Yup this is a head-scratcher... Hey you've won! Oh no wait a minute, no you haven't... Um, there's this little issue with the fine print. Talk about going from an extreme high to an extreme low! Here's what happened:

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When Theodore Scott, a self-professed 22-year work-a-holic heard of a contest offering a $100k prize in order to take a year off from work he jumped on it and to his surprise, he won it! Contestants had to submit an essay and a video detailing why they should be chosen out of the myriad of hopefuls for the prize and in the end the winner would be chosen by Facebook user vote. So happy Ted sends in his heart-warming submissions and tells all of his friends and even submits his story to some online forums hoping to rally people to his cause. He never thought he'd win but that's exactly what happened. But then the unthinkable happened. He was told that he had been disqualified for breaking the rules. Unbeknownst to Theodore though he was not allowed to 'farm' votes by actively soliciting votes from online communities.

According to the statement, Mr. Scott had been disqualified for trying “to inappropriately induce members of the public to vote for his submission, a violation of Official Contest Rules" ... In an e-mail to Mr. Scott, Sarah Tabb, an associate brand manager for Gold Peak Tea, cited Section 6B of the contest rules which states that finalists were prohibited from obtaining votes by “offering prizes or other inducements to members of the public, vote farming, or any other activity that artificially inflates such finalists votes as determined by sponsor in its sole discretion.”

I guess it says it in plain English, but not a day goes by where one of my Facebook friends is trying to get their peeps to vote for them for some contest or promoting some cause that they are involved with. It has become commonplace for us to see these pleas on a day-to-day basis and if I'm moved enough, I'll vote whether not I know the person well. I guess where he overstepped here was offering incentives to vote for him.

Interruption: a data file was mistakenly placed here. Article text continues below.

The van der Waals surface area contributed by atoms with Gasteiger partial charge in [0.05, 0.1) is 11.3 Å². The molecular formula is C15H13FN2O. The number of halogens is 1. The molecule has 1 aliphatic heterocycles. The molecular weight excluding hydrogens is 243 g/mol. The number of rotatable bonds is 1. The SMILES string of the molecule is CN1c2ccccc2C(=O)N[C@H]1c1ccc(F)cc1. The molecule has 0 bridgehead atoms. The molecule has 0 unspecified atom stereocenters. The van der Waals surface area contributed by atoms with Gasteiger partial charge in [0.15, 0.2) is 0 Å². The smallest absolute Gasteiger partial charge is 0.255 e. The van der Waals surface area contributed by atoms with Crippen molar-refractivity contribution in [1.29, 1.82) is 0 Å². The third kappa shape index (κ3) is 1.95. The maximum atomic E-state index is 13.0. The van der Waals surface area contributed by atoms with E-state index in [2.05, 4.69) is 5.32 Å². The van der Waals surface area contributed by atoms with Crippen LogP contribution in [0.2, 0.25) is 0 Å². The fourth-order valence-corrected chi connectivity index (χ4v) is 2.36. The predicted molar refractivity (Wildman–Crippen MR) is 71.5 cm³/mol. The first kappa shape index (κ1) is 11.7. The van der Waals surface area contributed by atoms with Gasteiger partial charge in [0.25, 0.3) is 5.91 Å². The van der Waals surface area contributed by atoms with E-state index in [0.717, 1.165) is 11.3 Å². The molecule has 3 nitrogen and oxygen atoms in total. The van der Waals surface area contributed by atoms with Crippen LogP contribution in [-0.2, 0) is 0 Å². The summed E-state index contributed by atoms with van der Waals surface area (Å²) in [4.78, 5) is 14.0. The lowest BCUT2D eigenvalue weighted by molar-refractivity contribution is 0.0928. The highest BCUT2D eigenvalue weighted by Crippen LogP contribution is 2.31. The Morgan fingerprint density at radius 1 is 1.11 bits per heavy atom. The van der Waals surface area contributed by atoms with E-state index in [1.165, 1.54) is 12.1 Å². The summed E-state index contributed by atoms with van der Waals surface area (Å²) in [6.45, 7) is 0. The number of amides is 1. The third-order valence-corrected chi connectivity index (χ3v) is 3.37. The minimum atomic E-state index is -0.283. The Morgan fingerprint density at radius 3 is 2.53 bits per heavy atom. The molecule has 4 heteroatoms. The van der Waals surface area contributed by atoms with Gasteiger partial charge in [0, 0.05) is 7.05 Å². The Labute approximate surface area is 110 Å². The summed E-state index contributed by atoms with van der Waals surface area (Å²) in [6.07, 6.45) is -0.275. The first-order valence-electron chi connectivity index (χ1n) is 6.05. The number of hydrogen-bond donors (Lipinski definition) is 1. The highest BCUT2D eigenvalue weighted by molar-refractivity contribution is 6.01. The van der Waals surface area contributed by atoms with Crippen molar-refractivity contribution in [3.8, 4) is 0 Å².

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The other thing that I can't wrap my mind around is that after working for a 'brand' getting traffic to your site is a big deal and Theodore drove a ton of people to their page which is what the contest was designed to do for the company in the first place. The whole public voting thing is a toughy anyway and is very difficult to regulate in terms of where votes come from or if someone is voting multiple times. Once you involve the public in anything you run serious risk of losing control of whatever it is you're trying to do, people will always surprise you.

Now Theodore claims that he never read that in the rules (who ever really does? It's like reading an encyclopedia! I always click agree and just keep on moving) and although it was his responsibility to familiarize himself with the terms, he doesn't seem malicious so it's tough to watch an unsuspecting guy who meant well and was was eager to get a year off with his family fall to the letter of the law. And speaking of the letter of the law, surprisingly the new winner (chosen by the company, not voters) also violated the rules as well as did others in the Top 5 (read more here). If that's indeed true then this Coca-cola subsidiary is in deep and it could be awhile before this issue is resolved.

The debate is raging on both Gold Peak Tea's Facebook page and on a petition/support page setup by people who feel that Theodore has been treated unfairly. You can chime in and do some research of your own if you're interested or just vote below. But be careful how you vote though, it may not count and the winner between the two choices may not be the actual winner at all in the end if it happens to violate our polling rules somehow which we will determine at a later date after you've celebrated.